Parental Rights in California

California Parental Rights News

Here’s What We’re Up Against

June 16, 2022

As you read this email, parents in California are in the fight of their life to protect their children and to defend parental rights. You see, a dangerous bill, Senate Bill 866, may come up for a vote at any time in the California Assembly—its final hurdle in the legislature, as it already passed the…

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California State Law and Parental Rights

Not Explicitly Defined and Protected

California law does not protect parental rights as fundamental rights. We are actively working in California to prevent further loss of parental rights.

The California Supreme Court in Punsly v. Ho (2001) 87 Cal.App.4th 1099, 1107, 105 Cal.Rptr.2d 139, held that “Troxel essentially affirmed the cardinal rule, as stated by the Supreme Court, ‘that the custody, care and nurture of the child reside first in the parents, whose primary function and freedom include preparation for obligations the state can neither supply nor hinder.’ (Lulay v. Lulay, supra, 739 N.E.2d at p. 531, quoting Prince v. Massachusetts (1944) 321 U.S. 158, 166.).... A constitutional due process challenge based on an alleged infringement of this fundamental right requires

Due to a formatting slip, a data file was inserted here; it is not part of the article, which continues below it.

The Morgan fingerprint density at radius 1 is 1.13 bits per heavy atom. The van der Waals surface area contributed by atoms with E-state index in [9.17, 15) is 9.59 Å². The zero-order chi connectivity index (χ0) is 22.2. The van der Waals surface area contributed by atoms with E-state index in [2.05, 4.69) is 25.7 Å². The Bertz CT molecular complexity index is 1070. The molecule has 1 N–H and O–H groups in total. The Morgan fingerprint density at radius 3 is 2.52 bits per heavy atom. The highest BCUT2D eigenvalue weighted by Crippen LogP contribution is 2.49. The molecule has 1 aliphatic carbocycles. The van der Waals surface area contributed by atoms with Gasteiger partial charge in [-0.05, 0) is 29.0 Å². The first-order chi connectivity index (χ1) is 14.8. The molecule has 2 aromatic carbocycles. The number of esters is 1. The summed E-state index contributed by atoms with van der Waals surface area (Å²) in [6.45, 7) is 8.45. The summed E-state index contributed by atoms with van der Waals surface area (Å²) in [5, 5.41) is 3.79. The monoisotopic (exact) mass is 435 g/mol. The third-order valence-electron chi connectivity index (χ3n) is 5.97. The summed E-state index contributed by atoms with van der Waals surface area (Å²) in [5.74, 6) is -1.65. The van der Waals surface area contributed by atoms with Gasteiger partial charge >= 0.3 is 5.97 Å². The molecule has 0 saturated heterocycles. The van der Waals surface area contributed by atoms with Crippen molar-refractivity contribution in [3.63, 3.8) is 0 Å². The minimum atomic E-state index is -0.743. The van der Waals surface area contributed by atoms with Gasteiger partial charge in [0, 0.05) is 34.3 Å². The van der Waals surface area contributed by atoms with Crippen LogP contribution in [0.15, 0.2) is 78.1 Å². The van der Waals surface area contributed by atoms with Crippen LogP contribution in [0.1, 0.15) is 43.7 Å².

the court to apply a strict scrutiny test.”

Herbst v. Swan (2002) 102 Cal.App. 4 th 813, 819, 125 Cal.Rptr.2d 836 also applied the strict scrutiny standard.

However, the courts in more recent cases have refused to require this standard in grandparent visitation cases, including Fenn v. Sheriff, 1 Cal.Rptr.3d 185, 201 (Cal. Ct. App. 2003) and Re: Marriage of Harris 96 P.3d 141, 149, 151 (Cal. 2004) (which, citing Troxel, calls for courts to apply “some special weight to the parent’s own determination”) (emphasis added).

(a) The Legislature finds and declares that a parent's fundamental right to provide for the care, custody, companionship, and management of his or her children, while compelling, is not absolute. Children have a fundamental right to maintain healthy, stable relationships with a person who has served in a significant, judicially approved parental role.

(b) The court may grant reasonable visitation rights to a person who previously served as the legal guardian of a child, if visitation is determined to be in the best interest of the minor child.

(See also sections 3102, 3104)

California Education Code §§ 51938–39 require parental notification and allow parental opt-out for sex education.

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California Courts and Parental Rights

At High Risk!

  • The California Supreme Court’s ruling in re Marriage of Harris 96 P.3d 141, 149, 151 (Cal. 2004) deprives custodial parents of their constitutional rights to deny grandparent visitation if a non-custodial parent supports it.
  • In Fenn v. Sheriff, 1 Cal. Rptr. 3d 185, 201 (Cal. Ct. App. 2003), the CA Court of Appeals found that, in light of Troxel, California Family Code  § 3102 allows the court to order grandparent visitation against the wishes of fit parents.